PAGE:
In an article published in the World Medical Journal, three physicians who specialize in palliative or end-of-life care are trying to raise the alarm about the growing use of euthanasia in Canada.
Currently, euthanasia makes up 2% of all deaths in Canada and will likely hit 3% soon. That’s a staggering rise for a practice that was only legalized in 2016. For physicians Leonie Herx, Margaret Cottle and John F. Scott, who all serve as assistant/associate professors for the Division of Palliative Medicine/Care at their respective universities throughout Canada, this is a grave concern. Especially as certain aspects of the medical community look to expand euthanasia access to include mental and chronic illnesses.
According to the Mayo Clinic, palliative care “is specialized medical care that focuses on providing patients relief from pain and other symptoms of a serious illness, no matter the diagnosis or stage of disease. Palliative care teams aim to improve the quality of life for both patients and their families.”
It’s a practice that many of these physicians are passionate about, but they’re increasingly unable to offer this care as the government has put more emphasis on euthanasia as a “treatment” for terminal conditions and a growing list of other medical problems.
In the article, the authors note that “in September 2019, a Quebec Superior Court ruling on the Truchon case struck down a central euthanasia criterion for ‘reasonably foreseeable natural death,’ which may soon open up euthanasia to those with chronic conditions, disabilities and mental health issues as a primary diagnosis.” This means that soon, “euthanasia in Canada will almost certainly be open to any person who feels their suffering cannot be addressed except through intentional termination of life.”
Mental health professionals are extremely concerned since their patients “could possibly have euthanasia performed almost immediately, whereas the wait time can be years for specialized, life-saving psychiatric interventions and care.”
In Canada, patients interested in euthanasia are supposed to have a 10-day waiting period or a reflection time to consider the decision, but physicians don’t honor that time and expedite the waiting period. According to one study, 26% of euthanasia deaths in Ontario had their wait periods expedited. In Quebec, of the close to 60% who had their reflection time waived, 48% of those waivers were given without meeting the “criminal code criteria for removal and 26% had no documented reason for waiving the reflection period.”
Canada is also unique in that it allows “non-patient-initiated discussion of organ donation for those approved for euthanasia.” Not even the Netherlands and Belgium, pioneers in euthanasia, allow this practice. As a result of the increasing interest in organ harvesting from euthanasia patients, doctors are altering the procedure by doing live donations or adding drugs like potassium chloride “to the existing regimen which will cause rapid cessation of cardiac activity and reduce the potential for ischemic damage to the organs that will be transplanted.”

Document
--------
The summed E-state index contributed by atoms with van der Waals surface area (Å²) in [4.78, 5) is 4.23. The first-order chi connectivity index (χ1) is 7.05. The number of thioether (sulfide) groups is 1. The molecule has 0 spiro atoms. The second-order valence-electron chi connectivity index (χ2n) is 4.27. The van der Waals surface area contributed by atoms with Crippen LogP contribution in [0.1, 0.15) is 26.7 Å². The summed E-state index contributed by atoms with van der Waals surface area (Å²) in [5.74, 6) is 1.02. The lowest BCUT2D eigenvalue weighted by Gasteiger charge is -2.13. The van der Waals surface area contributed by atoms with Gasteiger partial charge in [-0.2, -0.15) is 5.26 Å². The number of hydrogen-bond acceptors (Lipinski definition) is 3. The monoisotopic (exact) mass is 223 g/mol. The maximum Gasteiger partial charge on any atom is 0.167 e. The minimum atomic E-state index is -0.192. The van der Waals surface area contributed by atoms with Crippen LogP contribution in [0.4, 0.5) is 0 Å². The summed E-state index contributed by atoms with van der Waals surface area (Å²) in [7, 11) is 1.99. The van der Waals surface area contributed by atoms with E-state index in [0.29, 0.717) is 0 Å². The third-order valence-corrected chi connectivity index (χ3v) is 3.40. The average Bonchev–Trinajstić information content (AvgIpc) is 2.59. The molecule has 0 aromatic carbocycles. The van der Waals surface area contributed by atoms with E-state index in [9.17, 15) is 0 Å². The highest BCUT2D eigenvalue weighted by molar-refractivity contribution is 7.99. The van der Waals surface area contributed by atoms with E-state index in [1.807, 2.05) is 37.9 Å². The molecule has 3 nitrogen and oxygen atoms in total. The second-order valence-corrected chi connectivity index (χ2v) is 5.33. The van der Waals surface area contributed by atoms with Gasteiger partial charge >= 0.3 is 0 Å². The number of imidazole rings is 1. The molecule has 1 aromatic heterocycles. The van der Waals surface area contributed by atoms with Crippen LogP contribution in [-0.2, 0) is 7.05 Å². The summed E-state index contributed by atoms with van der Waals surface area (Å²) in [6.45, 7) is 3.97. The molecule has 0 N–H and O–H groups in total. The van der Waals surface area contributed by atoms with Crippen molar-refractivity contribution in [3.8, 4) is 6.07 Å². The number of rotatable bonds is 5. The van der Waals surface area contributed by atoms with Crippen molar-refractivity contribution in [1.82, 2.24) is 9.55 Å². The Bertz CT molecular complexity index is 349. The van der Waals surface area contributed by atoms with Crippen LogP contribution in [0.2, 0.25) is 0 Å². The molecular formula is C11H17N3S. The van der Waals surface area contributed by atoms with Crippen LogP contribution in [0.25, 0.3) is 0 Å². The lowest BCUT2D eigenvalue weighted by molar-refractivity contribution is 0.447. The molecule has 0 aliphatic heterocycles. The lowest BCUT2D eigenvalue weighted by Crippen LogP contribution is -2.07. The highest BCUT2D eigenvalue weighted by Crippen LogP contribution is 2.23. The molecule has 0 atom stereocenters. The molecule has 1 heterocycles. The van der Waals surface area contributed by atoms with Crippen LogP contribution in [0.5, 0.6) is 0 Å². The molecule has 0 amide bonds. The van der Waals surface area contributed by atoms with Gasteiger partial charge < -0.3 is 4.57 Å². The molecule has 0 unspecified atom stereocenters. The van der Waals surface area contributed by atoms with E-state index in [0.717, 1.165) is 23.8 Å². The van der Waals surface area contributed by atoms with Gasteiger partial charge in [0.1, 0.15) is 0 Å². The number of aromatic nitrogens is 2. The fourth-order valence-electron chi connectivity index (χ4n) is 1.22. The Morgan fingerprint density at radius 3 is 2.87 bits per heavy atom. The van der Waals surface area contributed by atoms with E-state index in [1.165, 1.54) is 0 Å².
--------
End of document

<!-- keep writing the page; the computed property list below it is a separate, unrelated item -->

Other problems include the lack of regulations and oversight regarding the assessors, the use of telemedicine for euthanasia assessments, potential for coercion of patients, inability to address competency issues and general weakening of safeguard mechanisms.
Of course, one of the biggest problems is that the focus on euthanasia means that patients often don’t get information on palliative care until it is too late. Patients with terminal conditions often struggle with pain due to their condition and feeling like they are a burden to their family members.
“Patients, loved ones, clinicians and even society in general are deeply enriched when palliative teams use our expertise to show compassion throughout excellent clinical care in an on-going, committed relationship with each patient, no matter how difficult the circumstances or how complicated the issues. Suffering—pain, fear, loss of control, sense of burden—is not solved by hastened death, but by this excellent care, delivered in a community and a society that honors and protects our most vulnerable citizens at the most difficult times in their lives.”
This type of loving, life-honoring care doesn’t happen when patients are encouraged to seek death as a response to their suffering. And, most disturbingly of all, Canada has already seen some financial “savings” due to the increased emphasis of euthanasia.
What’s happening in Canada should be a warning to the world about what can happen when a government emphasizes death over life for its citizens with terminal, chronic and mental illnesses.